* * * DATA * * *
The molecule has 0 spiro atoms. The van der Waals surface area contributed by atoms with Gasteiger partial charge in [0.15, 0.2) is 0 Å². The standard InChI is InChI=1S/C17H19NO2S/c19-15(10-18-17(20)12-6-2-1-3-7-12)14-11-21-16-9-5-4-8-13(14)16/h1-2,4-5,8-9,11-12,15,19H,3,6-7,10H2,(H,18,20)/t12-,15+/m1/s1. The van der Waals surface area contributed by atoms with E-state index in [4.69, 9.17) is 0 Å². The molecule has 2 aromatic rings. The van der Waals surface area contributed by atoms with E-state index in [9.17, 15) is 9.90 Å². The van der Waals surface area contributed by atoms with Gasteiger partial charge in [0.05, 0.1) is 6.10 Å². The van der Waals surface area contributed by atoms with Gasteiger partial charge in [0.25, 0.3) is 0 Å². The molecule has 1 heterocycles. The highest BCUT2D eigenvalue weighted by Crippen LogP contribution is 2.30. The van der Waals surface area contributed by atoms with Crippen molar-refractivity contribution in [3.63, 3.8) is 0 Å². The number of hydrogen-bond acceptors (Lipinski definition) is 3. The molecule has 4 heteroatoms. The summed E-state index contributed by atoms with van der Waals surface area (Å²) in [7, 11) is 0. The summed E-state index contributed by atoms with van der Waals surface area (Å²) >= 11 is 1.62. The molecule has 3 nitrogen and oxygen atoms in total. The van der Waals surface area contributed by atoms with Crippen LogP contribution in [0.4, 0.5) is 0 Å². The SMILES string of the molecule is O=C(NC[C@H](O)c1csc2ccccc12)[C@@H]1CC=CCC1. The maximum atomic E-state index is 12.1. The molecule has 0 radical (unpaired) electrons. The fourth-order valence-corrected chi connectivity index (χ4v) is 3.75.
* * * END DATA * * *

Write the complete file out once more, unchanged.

The molecule has 0 spiro atoms. The van der Waals surface area contributed by atoms with Gasteiger partial charge in [0.15, 0.2) is 0 Å². The standard InChI is InChI=1S/C17H19NO2S/c19-15(10-18-17(20)12-6-2-1-3-7-12)14-11-21-16-9-5-4-8-13(14)16/h1-2,4-5,8-9,11-12,15,19H,3,6-7,10H2,(H,18,20)/t12-,15+/m1/s1. The van der Waals surface area contributed by atoms with E-state index in [4.69, 9.17) is 0 Å². The molecule has 2 aromatic rings. The van der Waals surface area contributed by atoms with E-state index in [9.17, 15) is 9.90 Å². The van der Waals surface area contributed by atoms with Gasteiger partial charge in [0.05, 0.1) is 6.10 Å². The van der Waals surface area contributed by atoms with Gasteiger partial charge in [0.25, 0.3) is 0 Å². The molecule has 1 heterocycles. The highest BCUT2D eigenvalue weighted by Crippen LogP contribution is 2.30. The van der Waals surface area contributed by atoms with Crippen molar-refractivity contribution in [3.63, 3.8) is 0 Å². The number of hydrogen-bond acceptors (Lipinski definition) is 3. The molecule has 4 heteroatoms. The summed E-state index contributed by atoms with van der Waals surface area (Å²) in [7, 11) is 0. The summed E-state index contributed by atoms with van der Waals surface area (Å²) >= 11 is 1.62. The molecule has 3 nitrogen and oxygen atoms in total. The van der Waals surface area contributed by atoms with Crippen LogP contribution in [0.4, 0.5) is 0 Å². The SMILES string of the molecule is O=C(NC[C@H](O)c1csc2ccccc12)[C@@H]1CC=CCC1. The maximum atomic E-state index is 12.1. The molecule has 0 radical (unpaired) electrons. The fourth-order valence-corrected chi connectivity index (χ4v) is 3.75.